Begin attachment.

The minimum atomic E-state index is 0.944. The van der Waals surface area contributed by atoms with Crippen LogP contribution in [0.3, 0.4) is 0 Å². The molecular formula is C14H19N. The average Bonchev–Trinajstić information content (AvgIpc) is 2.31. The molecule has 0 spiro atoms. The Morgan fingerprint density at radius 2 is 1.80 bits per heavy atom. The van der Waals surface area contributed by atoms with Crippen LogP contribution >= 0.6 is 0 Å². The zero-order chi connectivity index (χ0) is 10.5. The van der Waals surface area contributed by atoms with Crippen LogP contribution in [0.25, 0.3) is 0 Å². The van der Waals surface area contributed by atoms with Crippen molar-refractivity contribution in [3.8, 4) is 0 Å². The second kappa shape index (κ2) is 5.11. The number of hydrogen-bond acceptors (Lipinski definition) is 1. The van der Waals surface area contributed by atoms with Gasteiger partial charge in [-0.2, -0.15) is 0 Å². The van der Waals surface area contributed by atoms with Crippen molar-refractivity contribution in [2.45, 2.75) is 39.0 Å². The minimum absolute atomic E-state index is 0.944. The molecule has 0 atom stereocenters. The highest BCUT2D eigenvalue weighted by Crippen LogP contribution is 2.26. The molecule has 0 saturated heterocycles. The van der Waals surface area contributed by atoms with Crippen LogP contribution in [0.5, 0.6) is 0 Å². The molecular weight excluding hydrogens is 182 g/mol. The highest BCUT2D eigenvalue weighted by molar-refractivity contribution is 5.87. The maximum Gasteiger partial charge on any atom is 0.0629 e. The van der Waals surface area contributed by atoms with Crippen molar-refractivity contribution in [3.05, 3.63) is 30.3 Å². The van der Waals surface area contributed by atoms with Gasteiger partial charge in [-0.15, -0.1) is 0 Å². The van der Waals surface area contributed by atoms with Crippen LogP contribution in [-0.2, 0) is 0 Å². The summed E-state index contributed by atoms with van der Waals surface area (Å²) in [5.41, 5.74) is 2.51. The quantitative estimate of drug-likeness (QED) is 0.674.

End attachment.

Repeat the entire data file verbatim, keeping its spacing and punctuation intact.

The minimum atomic E-state index is 0.944. The van der Waals surface area contributed by atoms with Crippen LogP contribution in [0.3, 0.4) is 0 Å². The molecular formula is C14H19N. The average Bonchev–Trinajstić information content (AvgIpc) is 2.31. The molecule has 0 spiro atoms. The Morgan fingerprint density at radius 2 is 1.80 bits per heavy atom. The van der Waals surface area contributed by atoms with Crippen LogP contribution >= 0.6 is 0 Å². The zero-order chi connectivity index (χ0) is 10.5. The van der Waals surface area contributed by atoms with Crippen LogP contribution in [0.25, 0.3) is 0 Å². The van der Waals surface area contributed by atoms with Crippen molar-refractivity contribution in [3.8, 4) is 0 Å². The second kappa shape index (κ2) is 5.11. The number of hydrogen-bond acceptors (Lipinski definition) is 1. The van der Waals surface area contributed by atoms with Gasteiger partial charge in [-0.2, -0.15) is 0 Å². The van der Waals surface area contributed by atoms with Crippen molar-refractivity contribution in [2.45, 2.75) is 39.0 Å². The minimum absolute atomic E-state index is 0.944. The molecule has 0 atom stereocenters. The highest BCUT2D eigenvalue weighted by Crippen LogP contribution is 2.26. The molecule has 0 saturated heterocycles. The van der Waals surface area contributed by atoms with Crippen LogP contribution in [0.5, 0.6) is 0 Å². The molecular weight excluding hydrogens is 182 g/mol. The highest BCUT2D eigenvalue weighted by molar-refractivity contribution is 5.87. The maximum Gasteiger partial charge on any atom is 0.0629 e. The van der Waals surface area contributed by atoms with Crippen molar-refractivity contribution in [3.05, 3.63) is 30.3 Å². The van der Waals surface area contributed by atoms with Gasteiger partial charge in [-0.15, -0.1) is 0 Å². The van der Waals surface area contributed by atoms with Crippen LogP contribution in [-0.2, 0) is 0 Å². The summed E-state index contributed by atoms with van der Waals surface area (Å²) in [5.41, 5.74) is 2.51. The quantitative estimate of drug-likeness (QED) is 0.674.